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Chen Guangcheng jailed for four years

25 August 2006

A prominent Chinese opponent of forced abortion has been jailed for four years. Chen Guangcheng was convicted of damaging property and disrupting traffic, charges which Mr Guangcheng's supporters believe were trumped up. Mr Guangcheng, who is blind, was tried without his lawyers present and his family was not notified of the verdict. Xu Zhiyong, Mr Guangcheng's advocate, said: "We'll certainly appeal against the sentence. Chen Guangcheng is adamant that he's innocent...The trial was absurd, and now to have such a heavy sentence delivered this way is just unacceptable". [The Epoch Times, 24 August]

The first legal abortion has been undertaken in Colombia this week. The Colombian government passed a law in May allowing abortion in three circumstances: danger of death to the mother, serious foetal disability, or pregnancy as a result of rape. This case involved an 11-year-old girl who allegedly had been raped by a close relative, and even though such a circumstance is included in the recently passed law, the case was sent to the highest court in Colombia. The Catholic Church has condemned this abortion, and the passing of the pro-abortion law. [BBC, 25 August]

The US Food and Drug Administration (FDA) has allowed the sale without prescription of the abortifacient morning-after pill. The FDA, and President George W. Bush, came under intense pressure from the pro-life lobby in America not to take this step and thus make this abortifacient even easier to procure. There have also been serious issues raised as to the safety of the morning-after pill as it contains very high levels of the female fertility hormones, 50 times that contained in the mini-pill. [Reuters, 25 August]

A study undertaken in Montreal, Canada, has suggested that taking common painkillers during the first three months of pregnancy could increase the risk of foetal abnormalities. The study, by a team from St Justine Hospital, found that taking NSAIDs (non-steroidal anti-inflammatory drugs) such as aspirin and ibuprofen increased the risk of the baby developing abnormalities, especially when taken around the time of conception or during the first three months. The study comes in the wake of another recent study which suggested that NSAIDs increased the risk of miscarriage. In Britain pregnant women are advised to take paracetamol instead of aspirin or ibuprofen. [Daily Mail, 25 August]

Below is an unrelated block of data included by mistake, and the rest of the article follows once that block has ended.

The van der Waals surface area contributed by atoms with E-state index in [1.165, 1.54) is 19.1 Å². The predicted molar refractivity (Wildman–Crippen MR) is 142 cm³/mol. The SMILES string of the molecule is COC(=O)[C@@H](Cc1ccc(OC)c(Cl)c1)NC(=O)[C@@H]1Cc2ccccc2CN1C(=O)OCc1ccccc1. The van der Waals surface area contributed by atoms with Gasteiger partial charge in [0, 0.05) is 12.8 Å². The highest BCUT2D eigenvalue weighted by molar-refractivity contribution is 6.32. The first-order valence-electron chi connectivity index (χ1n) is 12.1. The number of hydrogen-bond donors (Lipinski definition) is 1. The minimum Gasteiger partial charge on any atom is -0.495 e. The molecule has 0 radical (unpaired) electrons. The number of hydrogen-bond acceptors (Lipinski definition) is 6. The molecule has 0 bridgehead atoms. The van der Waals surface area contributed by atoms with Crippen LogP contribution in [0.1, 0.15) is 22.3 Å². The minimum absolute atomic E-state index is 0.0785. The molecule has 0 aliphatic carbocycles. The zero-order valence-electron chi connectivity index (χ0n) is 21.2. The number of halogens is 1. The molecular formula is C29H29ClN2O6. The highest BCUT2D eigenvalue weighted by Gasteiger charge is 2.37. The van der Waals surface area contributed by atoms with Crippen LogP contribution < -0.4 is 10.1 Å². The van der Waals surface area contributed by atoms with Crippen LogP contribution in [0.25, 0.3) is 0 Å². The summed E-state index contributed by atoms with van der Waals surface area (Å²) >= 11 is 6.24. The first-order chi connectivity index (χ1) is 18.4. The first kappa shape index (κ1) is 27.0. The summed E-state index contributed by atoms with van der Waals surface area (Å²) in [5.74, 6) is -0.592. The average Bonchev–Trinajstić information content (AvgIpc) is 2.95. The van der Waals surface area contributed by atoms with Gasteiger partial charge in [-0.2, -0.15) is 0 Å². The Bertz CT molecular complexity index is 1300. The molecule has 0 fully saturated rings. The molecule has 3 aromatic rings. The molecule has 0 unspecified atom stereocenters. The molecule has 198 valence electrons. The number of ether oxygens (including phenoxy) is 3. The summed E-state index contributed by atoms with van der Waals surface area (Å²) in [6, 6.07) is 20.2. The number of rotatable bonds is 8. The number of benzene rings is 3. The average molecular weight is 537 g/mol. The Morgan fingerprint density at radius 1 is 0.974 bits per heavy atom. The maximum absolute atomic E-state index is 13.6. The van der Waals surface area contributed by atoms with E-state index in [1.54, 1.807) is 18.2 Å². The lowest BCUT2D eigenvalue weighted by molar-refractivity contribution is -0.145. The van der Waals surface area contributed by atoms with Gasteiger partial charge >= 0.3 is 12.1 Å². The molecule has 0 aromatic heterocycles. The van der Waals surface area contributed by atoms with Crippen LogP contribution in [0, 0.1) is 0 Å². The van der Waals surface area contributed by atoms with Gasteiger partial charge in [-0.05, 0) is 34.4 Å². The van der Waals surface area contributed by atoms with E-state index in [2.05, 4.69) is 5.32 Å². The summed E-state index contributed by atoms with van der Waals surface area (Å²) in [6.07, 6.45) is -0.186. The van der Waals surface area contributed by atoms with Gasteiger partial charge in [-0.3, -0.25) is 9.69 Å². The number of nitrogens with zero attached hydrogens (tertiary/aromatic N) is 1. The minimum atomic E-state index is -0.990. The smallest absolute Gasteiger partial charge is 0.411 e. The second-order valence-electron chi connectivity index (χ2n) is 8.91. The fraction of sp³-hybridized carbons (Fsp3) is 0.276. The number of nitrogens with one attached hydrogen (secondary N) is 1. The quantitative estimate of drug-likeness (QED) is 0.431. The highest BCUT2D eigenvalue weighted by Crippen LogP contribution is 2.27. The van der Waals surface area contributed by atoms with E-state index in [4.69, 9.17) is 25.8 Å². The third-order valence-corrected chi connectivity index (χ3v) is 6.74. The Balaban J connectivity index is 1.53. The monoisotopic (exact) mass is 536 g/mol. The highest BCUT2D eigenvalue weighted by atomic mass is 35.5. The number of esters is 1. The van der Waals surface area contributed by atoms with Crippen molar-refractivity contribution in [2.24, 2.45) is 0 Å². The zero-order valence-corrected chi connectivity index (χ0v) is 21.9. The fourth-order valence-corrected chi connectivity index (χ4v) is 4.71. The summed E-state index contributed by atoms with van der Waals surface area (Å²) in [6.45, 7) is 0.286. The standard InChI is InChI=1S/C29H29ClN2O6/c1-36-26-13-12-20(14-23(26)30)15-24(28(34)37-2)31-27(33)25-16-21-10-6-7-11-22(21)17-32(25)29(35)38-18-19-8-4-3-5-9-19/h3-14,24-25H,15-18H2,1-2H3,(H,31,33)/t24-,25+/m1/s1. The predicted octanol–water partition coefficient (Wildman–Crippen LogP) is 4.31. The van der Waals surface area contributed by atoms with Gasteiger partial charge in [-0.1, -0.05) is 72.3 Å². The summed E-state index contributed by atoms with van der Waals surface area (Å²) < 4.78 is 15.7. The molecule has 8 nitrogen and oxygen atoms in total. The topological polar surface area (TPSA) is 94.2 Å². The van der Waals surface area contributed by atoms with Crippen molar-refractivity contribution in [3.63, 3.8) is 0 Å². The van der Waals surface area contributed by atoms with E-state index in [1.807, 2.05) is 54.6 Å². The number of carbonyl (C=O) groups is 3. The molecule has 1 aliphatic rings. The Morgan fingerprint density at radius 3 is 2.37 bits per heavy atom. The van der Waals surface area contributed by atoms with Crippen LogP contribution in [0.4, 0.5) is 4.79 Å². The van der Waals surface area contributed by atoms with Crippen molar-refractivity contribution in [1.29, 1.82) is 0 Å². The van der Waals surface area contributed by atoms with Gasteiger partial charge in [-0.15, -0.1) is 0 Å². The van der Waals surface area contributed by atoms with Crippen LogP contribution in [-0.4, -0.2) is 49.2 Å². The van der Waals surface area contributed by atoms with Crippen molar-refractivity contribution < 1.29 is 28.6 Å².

A fertility clinic in Albany, New York, has given a couple free IVF after they won an essay writing contest. The Albany In Vitro Fertilization Clinic launched a contest for couples to win free IVF at the clinic, which purportedly has a 40% success rate. The couples had to write essays on why they wanted a child, why they would make good parents, and related issues. Dr. Glenn McGee, director of the Alden March Bioethics Institute, said: "This is absolutely unethical...What are we telling them when we say they didn't win? When your story isn't persuasive enough does that mean that you don't deserve a child?" [WNYT, 23 August]

Rudy Giuliani, the pro-abortion former Mayor of New York, is the leading Republican presidential favourite, according to a recent opinion poll. The poll taken by the Des Moines Register of Iowa, the state in which one of the early presidential primaries is held, had Mr Giuliani at nearly double the support of even his closest rival, Senator John McCain of Arizona. Critics suggest that the reason for Mr Giuliani's lead is that he has much greater name recognition than any other hopeful, and other polls have suggested that 70% of Republican members are unlikely to vote for a candidate who did not share their position on abortion. [LifeNews, 23 August]

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